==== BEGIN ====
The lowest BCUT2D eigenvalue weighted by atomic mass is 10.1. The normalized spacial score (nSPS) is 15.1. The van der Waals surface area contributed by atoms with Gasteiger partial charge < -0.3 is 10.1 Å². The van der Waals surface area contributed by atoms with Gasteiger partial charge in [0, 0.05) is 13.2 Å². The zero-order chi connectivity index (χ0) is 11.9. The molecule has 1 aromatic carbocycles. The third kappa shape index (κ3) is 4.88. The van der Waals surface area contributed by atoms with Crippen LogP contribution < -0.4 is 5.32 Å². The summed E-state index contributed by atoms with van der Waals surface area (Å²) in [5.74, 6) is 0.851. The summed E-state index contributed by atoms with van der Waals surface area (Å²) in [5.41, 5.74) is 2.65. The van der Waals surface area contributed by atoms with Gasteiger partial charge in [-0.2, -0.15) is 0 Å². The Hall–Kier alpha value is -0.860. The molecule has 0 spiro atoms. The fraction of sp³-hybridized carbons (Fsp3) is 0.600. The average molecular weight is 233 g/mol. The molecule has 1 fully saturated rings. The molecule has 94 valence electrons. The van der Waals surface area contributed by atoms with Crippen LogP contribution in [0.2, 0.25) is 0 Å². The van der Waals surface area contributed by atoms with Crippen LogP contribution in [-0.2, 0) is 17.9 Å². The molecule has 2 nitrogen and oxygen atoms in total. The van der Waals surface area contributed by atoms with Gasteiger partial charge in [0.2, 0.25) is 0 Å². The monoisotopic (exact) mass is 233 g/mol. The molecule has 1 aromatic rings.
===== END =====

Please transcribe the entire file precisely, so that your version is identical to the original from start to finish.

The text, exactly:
The lowest BCUT2D eigenvalue weighted by atomic mass is 10.1. The normalized spacial score (nSPS) is 15.1. The van der Waals surface area contributed by atoms with Gasteiger partial charge < -0.3 is 10.1 Å². The van der Waals surface area contributed by atoms with Gasteiger partial charge in [0, 0.05) is 13.2 Å². The zero-order chi connectivity index (χ0) is 11.9. The molecule has 1 aromatic carbocycles. The third kappa shape index (κ3) is 4.88. The van der Waals surface area contributed by atoms with Crippen LogP contribution < -0.4 is 5.32 Å². The summed E-state index contributed by atoms with van der Waals surface area (Å²) in [5.74, 6) is 0.851. The summed E-state index contributed by atoms with van der Waals surface area (Å²) in [5.41, 5.74) is 2.65. The van der Waals surface area contributed by atoms with Gasteiger partial charge in [-0.2, -0.15) is 0 Å². The Hall–Kier alpha value is -0.860. The molecule has 0 spiro atoms. The fraction of sp³-hybridized carbons (Fsp3) is 0.600. The average molecular weight is 233 g/mol. The molecule has 1 fully saturated rings. The molecule has 94 valence electrons. The van der Waals surface area contributed by atoms with Crippen LogP contribution in [0.2, 0.25) is 0 Å². The van der Waals surface area contributed by atoms with Crippen LogP contribution in [-0.2, 0) is 17.9 Å². The molecule has 2 nitrogen and oxygen atoms in total. The van der Waals surface area contributed by atoms with Gasteiger partial charge in [0.2, 0.25) is 0 Å². The monoisotopic (exact) mass is 233 g/mol. The molecule has 1 aromatic rings.